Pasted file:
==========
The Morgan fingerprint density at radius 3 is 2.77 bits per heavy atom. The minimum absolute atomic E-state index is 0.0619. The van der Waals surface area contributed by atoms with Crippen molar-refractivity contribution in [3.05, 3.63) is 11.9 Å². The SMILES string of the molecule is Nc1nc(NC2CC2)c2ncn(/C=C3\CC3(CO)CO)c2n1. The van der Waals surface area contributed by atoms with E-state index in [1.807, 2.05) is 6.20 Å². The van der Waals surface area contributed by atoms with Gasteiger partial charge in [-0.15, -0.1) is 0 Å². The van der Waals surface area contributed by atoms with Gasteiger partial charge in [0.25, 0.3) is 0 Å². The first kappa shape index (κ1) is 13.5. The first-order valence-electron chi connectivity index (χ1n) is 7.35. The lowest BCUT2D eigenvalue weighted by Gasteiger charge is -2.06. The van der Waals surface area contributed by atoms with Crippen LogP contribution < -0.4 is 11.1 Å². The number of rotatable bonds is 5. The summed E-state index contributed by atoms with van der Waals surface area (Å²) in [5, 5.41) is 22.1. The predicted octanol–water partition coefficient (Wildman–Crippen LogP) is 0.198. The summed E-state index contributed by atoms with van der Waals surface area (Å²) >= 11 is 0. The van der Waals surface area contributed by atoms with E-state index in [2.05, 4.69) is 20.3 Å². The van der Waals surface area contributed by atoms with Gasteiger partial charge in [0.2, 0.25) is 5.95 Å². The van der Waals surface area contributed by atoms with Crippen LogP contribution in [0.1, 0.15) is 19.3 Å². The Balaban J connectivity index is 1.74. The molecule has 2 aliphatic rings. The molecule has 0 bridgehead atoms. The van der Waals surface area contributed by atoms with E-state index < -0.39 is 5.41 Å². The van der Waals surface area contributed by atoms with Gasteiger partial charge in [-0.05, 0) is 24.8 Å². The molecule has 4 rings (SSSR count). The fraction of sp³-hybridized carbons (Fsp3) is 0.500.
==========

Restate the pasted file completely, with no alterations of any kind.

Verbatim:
The Morgan fingerprint density at radius 3 is 2.77 bits per heavy atom. The minimum absolute atomic E-state index is 0.0619. The van der Waals surface area contributed by atoms with Crippen molar-refractivity contribution in [3.05, 3.63) is 11.9 Å². The SMILES string of the molecule is Nc1nc(NC2CC2)c2ncn(/C=C3\CC3(CO)CO)c2n1. The van der Waals surface area contributed by atoms with E-state index in [1.807, 2.05) is 6.20 Å². The van der Waals surface area contributed by atoms with Gasteiger partial charge in [-0.15, -0.1) is 0 Å². The van der Waals surface area contributed by atoms with Gasteiger partial charge in [0.25, 0.3) is 0 Å². The first kappa shape index (κ1) is 13.5. The first-order valence-electron chi connectivity index (χ1n) is 7.35. The lowest BCUT2D eigenvalue weighted by Gasteiger charge is -2.06. The van der Waals surface area contributed by atoms with Crippen LogP contribution < -0.4 is 11.1 Å². The number of rotatable bonds is 5. The summed E-state index contributed by atoms with van der Waals surface area (Å²) in [5, 5.41) is 22.1. The predicted octanol–water partition coefficient (Wildman–Crippen LogP) is 0.198. The summed E-state index contributed by atoms with van der Waals surface area (Å²) >= 11 is 0. The van der Waals surface area contributed by atoms with E-state index in [2.05, 4.69) is 20.3 Å². The van der Waals surface area contributed by atoms with Gasteiger partial charge in [0.2, 0.25) is 5.95 Å². The van der Waals surface area contributed by atoms with Crippen LogP contribution in [0.1, 0.15) is 19.3 Å². The Balaban J connectivity index is 1.74. The molecule has 2 aliphatic rings. The molecule has 0 bridgehead atoms. The van der Waals surface area contributed by atoms with E-state index < -0.39 is 5.41 Å². The van der Waals surface area contributed by atoms with Gasteiger partial charge in [-0.05, 0) is 24.8 Å². The molecule has 4 rings (SSSR count). The fraction of sp³-hybridized carbons (Fsp3) is 0.500.